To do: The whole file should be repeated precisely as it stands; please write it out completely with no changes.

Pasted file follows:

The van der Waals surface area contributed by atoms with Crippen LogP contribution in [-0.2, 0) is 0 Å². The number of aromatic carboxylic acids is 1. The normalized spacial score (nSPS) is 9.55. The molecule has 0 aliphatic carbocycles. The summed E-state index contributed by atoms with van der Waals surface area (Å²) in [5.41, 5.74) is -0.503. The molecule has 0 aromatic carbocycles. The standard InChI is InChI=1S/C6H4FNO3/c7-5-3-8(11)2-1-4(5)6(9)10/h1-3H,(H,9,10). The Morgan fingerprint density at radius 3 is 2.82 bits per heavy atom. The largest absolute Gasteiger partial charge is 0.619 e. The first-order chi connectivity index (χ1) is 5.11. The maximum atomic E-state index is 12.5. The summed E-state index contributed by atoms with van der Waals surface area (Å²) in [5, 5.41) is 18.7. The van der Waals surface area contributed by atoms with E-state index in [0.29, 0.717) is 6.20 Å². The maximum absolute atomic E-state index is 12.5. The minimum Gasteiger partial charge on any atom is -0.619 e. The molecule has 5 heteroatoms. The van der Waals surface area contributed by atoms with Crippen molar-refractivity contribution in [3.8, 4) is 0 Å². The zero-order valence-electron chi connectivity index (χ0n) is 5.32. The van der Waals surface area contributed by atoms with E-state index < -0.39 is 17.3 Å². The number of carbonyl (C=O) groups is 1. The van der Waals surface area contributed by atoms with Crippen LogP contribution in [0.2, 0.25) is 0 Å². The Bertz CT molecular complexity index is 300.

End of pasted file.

The van der Waals surface area contributed by atoms with Crippen LogP contribution in [-0.2, 0) is 0 Å². The number of aromatic carboxylic acids is 1. The normalized spacial score (nSPS) is 9.55. The molecule has 0 aliphatic carbocycles. The summed E-state index contributed by atoms with van der Waals surface area (Å²) in [5.41, 5.74) is -0.503. The molecule has 0 aromatic carbocycles. The standard InChI is InChI=1S/C6H4FNO3/c7-5-3-8(11)2-1-4(5)6(9)10/h1-3H,(H,9,10). The Morgan fingerprint density at radius 3 is 2.82 bits per heavy atom. The largest absolute Gasteiger partial charge is 0.619 e. The first-order chi connectivity index (χ1) is 5.11. The maximum atomic E-state index is 12.5. The summed E-state index contributed by atoms with van der Waals surface area (Å²) in [5, 5.41) is 18.7. The van der Waals surface area contributed by atoms with E-state index in [0.29, 0.717) is 6.20 Å². The maximum absolute atomic E-state index is 12.5. The minimum Gasteiger partial charge on any atom is -0.619 e. The molecule has 5 heteroatoms. The van der Waals surface area contributed by atoms with Crippen molar-refractivity contribution in [3.8, 4) is 0 Å². The zero-order valence-electron chi connectivity index (χ0n) is 5.32. The van der Waals surface area contributed by atoms with E-state index < -0.39 is 17.3 Å². The number of carbonyl (C=O) groups is 1. The van der Waals surface area contributed by atoms with Crippen LogP contribution in [0.2, 0.25) is 0 Å². The Bertz CT molecular complexity index is 300.